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Jeffrey Simpson (Brigitte Bouvier For The Globe and Mail)

Jeffrey Simpson

(Brigitte Bouvier For The Globe and Mail)

JEFFREY SIMPSON

A day for Poland’s dreamers Add to ...

They said the same thing and dreamed the same dream, a dream that when they explained it to visitors in the early 1980s seemed wildly implausible, even dangerous.

We want to re-enter Europe – Western Europe, as it was then called. We want to become members of the European Community, as the European Union was then called. And we want to become members of the North Atlantic Treaty Organization.

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Yes, yes, a visiting foreign correspondent would reply, but given Poland’s membership in the Warsaw Pact, its alliance with the Soviet Union, its rule by the Communist Party and all the other gripping encumbrances of Soviet control of Eastern Europe, what are your realistic objectives? Forget the dreams; talk about realities.

To which they would reply, we wish to re-enter Europe, no matter how long it might take, no matter how hard the struggle, no matter how many the sacrifices. Poland is Europe. Poland will be free, if not tomorrow or the day after, then some day, somehow.

And then martial law in December, 1981: Opposition activists were imprisoned. Media faced new restrictions. Solidarity, the trade union movement at the heart of the Polish liberation movement, was banned.

On every trip to Poland in those years, a correspondent loaded up with toothpaste, soap and over-the-counter medicines, because these basics were in short supply in his translator’s family. In Krakow, a doctor explained how the hospital lacked adequate supplies of syringes and bandages. Long poles held up the stucco exterior of buildings, there being no money to repair the facades.

Everything seemed desperately grey, from the workers’ apartment blocks to the trams to the clothes. The brightest light shone red from the star atop the hideous Stalinist wedding cake building in Warsaw, a “gift from Stalin” that aped similar monstrosities in the USSR.

That Poland could become a free country within a decade seemed beyond the wildest imagination of any frequent visitor, let alone any Polish citizen. But it happened, more than anything else because the Polish people willed it to happen, despite all the odds and obstacles. As Joseph Stalin once said of the Poles, bridling them is like putting a saddle on a cow.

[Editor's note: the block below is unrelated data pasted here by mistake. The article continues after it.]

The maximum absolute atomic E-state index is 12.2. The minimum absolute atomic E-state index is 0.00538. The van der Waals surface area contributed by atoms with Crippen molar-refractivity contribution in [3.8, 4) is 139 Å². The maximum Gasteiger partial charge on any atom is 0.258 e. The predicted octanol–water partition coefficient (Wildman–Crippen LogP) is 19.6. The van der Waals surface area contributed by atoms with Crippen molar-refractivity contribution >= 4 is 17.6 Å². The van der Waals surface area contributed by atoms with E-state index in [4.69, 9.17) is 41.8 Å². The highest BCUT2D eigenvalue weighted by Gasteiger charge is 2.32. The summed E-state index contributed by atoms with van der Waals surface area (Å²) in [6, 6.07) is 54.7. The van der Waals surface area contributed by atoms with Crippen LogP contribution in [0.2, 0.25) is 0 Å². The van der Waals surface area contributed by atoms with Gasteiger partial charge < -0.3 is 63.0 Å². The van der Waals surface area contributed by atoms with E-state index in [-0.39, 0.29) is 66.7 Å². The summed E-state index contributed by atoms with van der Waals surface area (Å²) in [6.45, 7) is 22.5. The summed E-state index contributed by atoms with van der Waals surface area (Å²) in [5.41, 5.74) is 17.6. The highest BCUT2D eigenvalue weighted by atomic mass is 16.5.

Today in Warsaw, a city razed by the Second World War and oppressed by Soviet-style rule, Poles and their friends, including Canadians, will celebrate what the leaders of Solidarity dared to dream. U.S. President Barack Obama, German Chancellor Angela Merkel, French President François Hollande and Canadian Prime Minister Stephen Harper will be there to mark the day.

Twenty-five years to the day after the first largely free Polish election day, in 1989, and a decade after entering the European Union as a full and enthusiastic member, Poland celebrates its standing as one of the world’s outstanding success stories. It progress stands in complete contrast to neighbouring Ukraine, which is run by oligarchs and suffers under weak civil-society institutions and a slow-growth economy – a country bordering on failed statedom.

Poland has suffered so much – God’s Playground was the title British historian Norman Davies chose for his two-volume work about the country’s long and sometimes tortured past. Poland was literally wiped off the map at times, subjected to invaders and shifting borders, carved up by Nazis and Soviets in 1939, brutalized by both, then subjected to political oppression.

Today, it watches nervously developments in Ukraine and closely studies the motives of Russian President Vladimir Putin. Poles mistrust the Russians and expect less than the best from them. Since the annexation of Crimea, the Polish government has tried to persuade its European partners to develop a more integrated energy policy and to get troops from other NATO countries permanently stationed further east than Germany.

Of course, many Poles grumble. Growth is good but unemployment remains high, above 10 per cent. Thousands of young Poles have emigrated to Britain, Ireland and other countries that would let them in. The “Polish plumber” was used in France as a byword for poorer Europeans threatening to take French jobs.

So, yes, like any normal country, Poland has its share of challenges and gripes. But on this day Poles have chosen to celebrate their freedom and their return to the European and Western families, only the hardest hearts or those without memory can fail to cherish a collective testament to the courage of the dreamers.

 

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